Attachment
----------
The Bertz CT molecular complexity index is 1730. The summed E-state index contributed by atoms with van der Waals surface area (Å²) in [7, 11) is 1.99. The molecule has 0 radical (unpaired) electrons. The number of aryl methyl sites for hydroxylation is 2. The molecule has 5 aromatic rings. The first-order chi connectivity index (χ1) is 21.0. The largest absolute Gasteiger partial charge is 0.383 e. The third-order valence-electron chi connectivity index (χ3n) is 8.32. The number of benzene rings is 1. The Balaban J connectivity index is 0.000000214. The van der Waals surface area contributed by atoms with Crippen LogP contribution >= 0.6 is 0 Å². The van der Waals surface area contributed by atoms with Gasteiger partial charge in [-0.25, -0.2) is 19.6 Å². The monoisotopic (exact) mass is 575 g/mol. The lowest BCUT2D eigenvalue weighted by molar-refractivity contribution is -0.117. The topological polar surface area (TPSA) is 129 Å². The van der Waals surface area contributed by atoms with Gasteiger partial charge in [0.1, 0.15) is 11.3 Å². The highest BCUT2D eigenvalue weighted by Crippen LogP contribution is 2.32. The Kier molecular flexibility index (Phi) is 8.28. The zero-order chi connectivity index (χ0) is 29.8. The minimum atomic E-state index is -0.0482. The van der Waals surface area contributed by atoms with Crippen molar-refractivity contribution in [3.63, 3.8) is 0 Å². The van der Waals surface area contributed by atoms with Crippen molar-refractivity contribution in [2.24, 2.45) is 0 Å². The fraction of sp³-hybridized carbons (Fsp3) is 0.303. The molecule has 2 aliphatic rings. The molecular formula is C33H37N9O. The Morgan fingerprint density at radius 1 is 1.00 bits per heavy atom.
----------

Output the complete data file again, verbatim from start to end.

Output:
The Bertz CT molecular complexity index is 1730. The summed E-state index contributed by atoms with van der Waals surface area (Å²) in [7, 11) is 1.99. The molecule has 0 radical (unpaired) electrons. The number of aryl methyl sites for hydroxylation is 2. The molecule has 5 aromatic rings. The first-order chi connectivity index (χ1) is 21.0. The largest absolute Gasteiger partial charge is 0.383 e. The third-order valence-electron chi connectivity index (χ3n) is 8.32. The number of benzene rings is 1. The Balaban J connectivity index is 0.000000214. The van der Waals surface area contributed by atoms with Crippen LogP contribution >= 0.6 is 0 Å². The van der Waals surface area contributed by atoms with Gasteiger partial charge in [-0.25, -0.2) is 19.6 Å². The monoisotopic (exact) mass is 575 g/mol. The lowest BCUT2D eigenvalue weighted by molar-refractivity contribution is -0.117. The topological polar surface area (TPSA) is 129 Å². The van der Waals surface area contributed by atoms with Gasteiger partial charge in [0.1, 0.15) is 11.3 Å². The highest BCUT2D eigenvalue weighted by Crippen LogP contribution is 2.32. The Kier molecular flexibility index (Phi) is 8.28. The zero-order chi connectivity index (χ0) is 29.8. The minimum atomic E-state index is -0.0482. The van der Waals surface area contributed by atoms with Crippen molar-refractivity contribution in [3.63, 3.8) is 0 Å². The van der Waals surface area contributed by atoms with Crippen molar-refractivity contribution in [2.24, 2.45) is 0 Å². The fraction of sp³-hybridized carbons (Fsp3) is 0.303. The molecule has 2 aliphatic rings. The molecular formula is C33H37N9O. The Morgan fingerprint density at radius 1 is 1.00 bits per heavy atom.